Daily Content Archive

(as of Wednesday, April 1, 2020)
Word of the Day

chatterbox

Definition:(noun) (Informal) A person who talks constantly, especially about trivial matters.
Synonyms:babbler, prater, spouter, magpie
Usage: That abominable chatterbox, Evgenie Pavlovitch, monopolizes the whole of the conversation.
Daily Grammar Lesson

Defining the Question Mark

Question marks ( ? ) are used to identify sentences that ask a question (technically known as "interrogative sentences"). Where do question marks almost always appear in a sentence? More...
Article of the Day

The Gourd

Though the gourd family technically includes cucumbers and watermelons, the name "gourd" is usually applied to fruits with hard, durable shells, such as squash and pumpkins. Colorful and oddly shaped gourds are picked for ornamental use, while others are hollowed out for use as instruments, cooking utensils, lamps, containers, and countless other purposes. For this reason, they are sometimes referred to as "nature's pottery." In ancient surgery, gourds had what unusual and important use? More...
This Day in History

BBC Report: Spaghetti Grows on Trees (1957)

An estimated 8 million unsuspecting viewers were watching the BBC's trusted current affairs program Panorama when it aired one of the first televised hoaxes in history, a 3-minute report on the Swiss spaghetti harvest. Afterwards, the station received calls from hundreds of curious viewers, including some who wanted information on cultivating their own spaghetti plants. In the report, the year's abundant spaghetti crop was attributed to a mild winter and the near-elimination of what pest? More...
Today's Birthday

William Manchester (1922)

Manchester, an American historian, biographer, and bestselling author, published 18 books during his lifetime, including three popular volumes on US president John F. Kennedy. His writings have been translated into multiple languages. He served as a Marine during World War II, and his wartime experiences formed the basis for Goodbye, Darkness: A Memoir of the Pacific War. Why did Jacqueline Kennedy file a lawsuit to prevent the publication of Manchester's The Death of a President? More...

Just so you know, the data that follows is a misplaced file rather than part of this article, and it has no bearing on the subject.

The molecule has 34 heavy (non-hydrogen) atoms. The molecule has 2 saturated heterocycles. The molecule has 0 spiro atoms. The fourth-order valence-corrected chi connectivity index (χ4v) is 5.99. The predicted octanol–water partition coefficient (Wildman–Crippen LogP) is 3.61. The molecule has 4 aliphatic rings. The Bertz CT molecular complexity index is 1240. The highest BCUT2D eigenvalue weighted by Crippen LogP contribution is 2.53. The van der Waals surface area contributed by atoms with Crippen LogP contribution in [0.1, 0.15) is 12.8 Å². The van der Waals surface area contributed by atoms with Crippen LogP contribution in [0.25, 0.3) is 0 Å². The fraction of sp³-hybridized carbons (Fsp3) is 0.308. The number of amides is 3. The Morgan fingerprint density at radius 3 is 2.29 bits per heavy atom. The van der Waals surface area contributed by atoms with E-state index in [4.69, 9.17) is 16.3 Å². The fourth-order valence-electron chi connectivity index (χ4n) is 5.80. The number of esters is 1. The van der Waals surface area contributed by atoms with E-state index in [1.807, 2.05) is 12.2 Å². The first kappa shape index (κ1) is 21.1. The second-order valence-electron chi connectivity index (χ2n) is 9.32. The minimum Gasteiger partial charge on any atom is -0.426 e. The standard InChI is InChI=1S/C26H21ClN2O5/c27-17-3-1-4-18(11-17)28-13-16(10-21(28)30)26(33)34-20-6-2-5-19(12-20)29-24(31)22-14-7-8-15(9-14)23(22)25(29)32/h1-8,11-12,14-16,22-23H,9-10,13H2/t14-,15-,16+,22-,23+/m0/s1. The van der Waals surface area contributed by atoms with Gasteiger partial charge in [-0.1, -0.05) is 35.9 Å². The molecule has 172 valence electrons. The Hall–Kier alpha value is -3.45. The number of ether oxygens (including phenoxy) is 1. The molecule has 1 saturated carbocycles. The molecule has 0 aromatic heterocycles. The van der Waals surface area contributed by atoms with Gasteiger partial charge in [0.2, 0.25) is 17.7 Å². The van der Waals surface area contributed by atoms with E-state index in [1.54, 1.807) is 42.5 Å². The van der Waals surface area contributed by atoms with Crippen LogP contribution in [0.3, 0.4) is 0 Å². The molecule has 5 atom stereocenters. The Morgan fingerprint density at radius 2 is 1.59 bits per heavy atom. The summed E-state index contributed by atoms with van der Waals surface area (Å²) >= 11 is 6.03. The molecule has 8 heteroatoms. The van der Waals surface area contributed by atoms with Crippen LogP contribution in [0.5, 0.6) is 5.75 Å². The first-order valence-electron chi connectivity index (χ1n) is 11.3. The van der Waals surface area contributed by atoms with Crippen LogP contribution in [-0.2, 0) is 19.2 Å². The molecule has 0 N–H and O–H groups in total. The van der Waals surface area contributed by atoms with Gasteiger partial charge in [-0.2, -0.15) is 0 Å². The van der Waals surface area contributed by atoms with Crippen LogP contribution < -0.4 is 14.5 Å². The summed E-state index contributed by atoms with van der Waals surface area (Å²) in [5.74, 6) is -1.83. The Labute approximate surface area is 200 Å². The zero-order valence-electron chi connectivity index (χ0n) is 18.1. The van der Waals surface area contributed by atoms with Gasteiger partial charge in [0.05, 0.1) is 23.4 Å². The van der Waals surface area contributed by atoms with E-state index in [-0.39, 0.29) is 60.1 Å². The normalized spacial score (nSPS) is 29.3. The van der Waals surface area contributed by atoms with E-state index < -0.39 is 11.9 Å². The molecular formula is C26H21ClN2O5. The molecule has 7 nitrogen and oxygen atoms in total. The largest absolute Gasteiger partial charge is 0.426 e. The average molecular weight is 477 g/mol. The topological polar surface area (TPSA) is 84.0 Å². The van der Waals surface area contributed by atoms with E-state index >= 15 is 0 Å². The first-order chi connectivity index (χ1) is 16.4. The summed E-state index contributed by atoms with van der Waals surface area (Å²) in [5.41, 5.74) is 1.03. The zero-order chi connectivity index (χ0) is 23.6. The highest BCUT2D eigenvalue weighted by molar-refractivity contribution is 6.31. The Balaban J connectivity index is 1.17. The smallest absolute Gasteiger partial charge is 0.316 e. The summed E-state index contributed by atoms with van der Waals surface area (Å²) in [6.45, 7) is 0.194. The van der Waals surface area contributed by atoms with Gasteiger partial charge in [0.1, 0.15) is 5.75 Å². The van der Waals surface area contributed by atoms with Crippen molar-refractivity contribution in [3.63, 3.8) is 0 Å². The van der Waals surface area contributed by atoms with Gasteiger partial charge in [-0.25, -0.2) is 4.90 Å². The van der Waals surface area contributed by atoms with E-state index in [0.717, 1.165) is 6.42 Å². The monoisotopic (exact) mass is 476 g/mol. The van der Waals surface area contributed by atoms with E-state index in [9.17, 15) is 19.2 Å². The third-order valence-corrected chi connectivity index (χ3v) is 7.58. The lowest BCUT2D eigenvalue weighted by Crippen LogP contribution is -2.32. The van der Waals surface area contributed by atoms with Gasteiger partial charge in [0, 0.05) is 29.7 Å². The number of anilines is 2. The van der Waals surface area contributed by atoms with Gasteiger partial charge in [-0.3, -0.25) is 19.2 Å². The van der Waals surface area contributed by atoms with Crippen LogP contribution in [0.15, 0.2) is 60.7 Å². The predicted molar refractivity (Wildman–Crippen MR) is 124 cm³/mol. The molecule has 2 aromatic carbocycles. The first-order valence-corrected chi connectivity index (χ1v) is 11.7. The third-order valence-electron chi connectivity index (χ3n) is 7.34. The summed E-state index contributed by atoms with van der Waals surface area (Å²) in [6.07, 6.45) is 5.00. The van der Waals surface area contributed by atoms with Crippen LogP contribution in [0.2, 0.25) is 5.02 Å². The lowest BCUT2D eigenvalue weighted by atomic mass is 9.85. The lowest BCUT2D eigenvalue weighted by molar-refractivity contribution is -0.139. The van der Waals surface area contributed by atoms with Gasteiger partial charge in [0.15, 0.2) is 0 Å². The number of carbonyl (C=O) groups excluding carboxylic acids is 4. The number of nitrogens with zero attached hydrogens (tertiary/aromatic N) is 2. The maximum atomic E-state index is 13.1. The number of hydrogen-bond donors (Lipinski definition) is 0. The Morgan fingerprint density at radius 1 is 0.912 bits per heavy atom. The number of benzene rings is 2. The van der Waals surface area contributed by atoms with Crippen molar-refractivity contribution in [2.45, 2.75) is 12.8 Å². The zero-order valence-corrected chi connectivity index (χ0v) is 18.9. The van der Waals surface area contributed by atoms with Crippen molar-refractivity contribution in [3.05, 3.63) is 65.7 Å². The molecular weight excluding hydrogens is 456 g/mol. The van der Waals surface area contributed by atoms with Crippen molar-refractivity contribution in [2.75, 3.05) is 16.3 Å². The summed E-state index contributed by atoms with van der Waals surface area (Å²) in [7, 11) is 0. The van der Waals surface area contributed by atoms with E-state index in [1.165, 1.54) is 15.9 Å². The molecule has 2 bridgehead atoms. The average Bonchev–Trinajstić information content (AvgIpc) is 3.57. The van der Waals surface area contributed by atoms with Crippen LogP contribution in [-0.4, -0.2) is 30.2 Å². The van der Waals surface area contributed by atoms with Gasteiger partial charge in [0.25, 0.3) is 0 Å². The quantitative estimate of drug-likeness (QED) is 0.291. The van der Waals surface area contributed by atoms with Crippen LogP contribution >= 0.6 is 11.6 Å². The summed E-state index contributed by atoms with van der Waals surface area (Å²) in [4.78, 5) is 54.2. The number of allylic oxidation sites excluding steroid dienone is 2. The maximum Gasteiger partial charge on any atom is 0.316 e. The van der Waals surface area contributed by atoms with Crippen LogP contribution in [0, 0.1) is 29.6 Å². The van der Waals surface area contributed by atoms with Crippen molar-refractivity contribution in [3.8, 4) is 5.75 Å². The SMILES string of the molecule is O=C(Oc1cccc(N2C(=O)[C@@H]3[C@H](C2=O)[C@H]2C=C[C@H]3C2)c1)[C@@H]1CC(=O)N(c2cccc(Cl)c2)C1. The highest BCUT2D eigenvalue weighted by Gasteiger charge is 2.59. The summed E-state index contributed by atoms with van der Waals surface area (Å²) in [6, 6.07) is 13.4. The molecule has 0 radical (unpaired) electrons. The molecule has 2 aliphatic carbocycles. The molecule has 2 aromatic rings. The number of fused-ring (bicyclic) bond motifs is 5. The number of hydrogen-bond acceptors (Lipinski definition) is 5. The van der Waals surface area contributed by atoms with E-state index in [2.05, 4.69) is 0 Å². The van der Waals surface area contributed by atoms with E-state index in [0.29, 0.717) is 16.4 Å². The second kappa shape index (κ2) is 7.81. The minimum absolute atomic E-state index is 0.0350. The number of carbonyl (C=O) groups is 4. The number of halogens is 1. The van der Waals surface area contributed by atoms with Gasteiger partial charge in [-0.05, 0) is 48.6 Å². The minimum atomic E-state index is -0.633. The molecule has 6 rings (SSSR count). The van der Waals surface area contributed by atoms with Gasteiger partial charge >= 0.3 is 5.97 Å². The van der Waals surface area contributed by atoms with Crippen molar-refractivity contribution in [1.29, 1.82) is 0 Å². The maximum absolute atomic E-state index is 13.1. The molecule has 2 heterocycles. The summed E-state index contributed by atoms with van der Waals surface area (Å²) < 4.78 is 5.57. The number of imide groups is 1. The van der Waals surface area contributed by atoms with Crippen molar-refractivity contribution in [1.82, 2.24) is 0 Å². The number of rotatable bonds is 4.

Quotation of the Day
Danger lies in the writer becoming the victim of his own exaggeration ... and in the end coming to despise truth itself as something too cold, too blunt for his purpose—as, in fact, not good enough for his insistent emotion. From laughter and tears the descent is easy to sniveling and giggles.

Joseph Conrad (1857-1924)

Idiom of the Day

slanging match

A bitter argument or dispute in which each side hurls numerous insults, accusations, or verbal abuse at one another. Primarily heard in UK. More...
Today's Holiday

April Fools' Day (2022)

There are many names for this day, just as there are many practical jokes to play on the unsuspecting. The simplest pranks usually involve children who, for example, tell each other that their shoelaces are undone and then cry "April Fool!" when the victims glance at their feet. Sometimes the media broadcast fictitious news items. British television, for example, once showed Italian farmers "harvesting" spaghetti from trees. The French call it Fooling the April Fish Day (the fool being the poisson d'avril) and try to pin a paper fish on someone's back without getting caught. More...
Word Trivia

Today's topic: scrap

mammock - A scrap, shred, or piece that is torn or broken off. More...

riffraff - Rif/riff, "spoil, strip," and raf, "carry off," combined as rif et raf in French, then went to English as riff and raff, "everything, every scrap," and then riffraff. More...

scrip - Can be a scrap of paper with writing on it. More...

tatter - A scrap of cloth, from Old Norse totrar, "rags"; often used as tatters. More...

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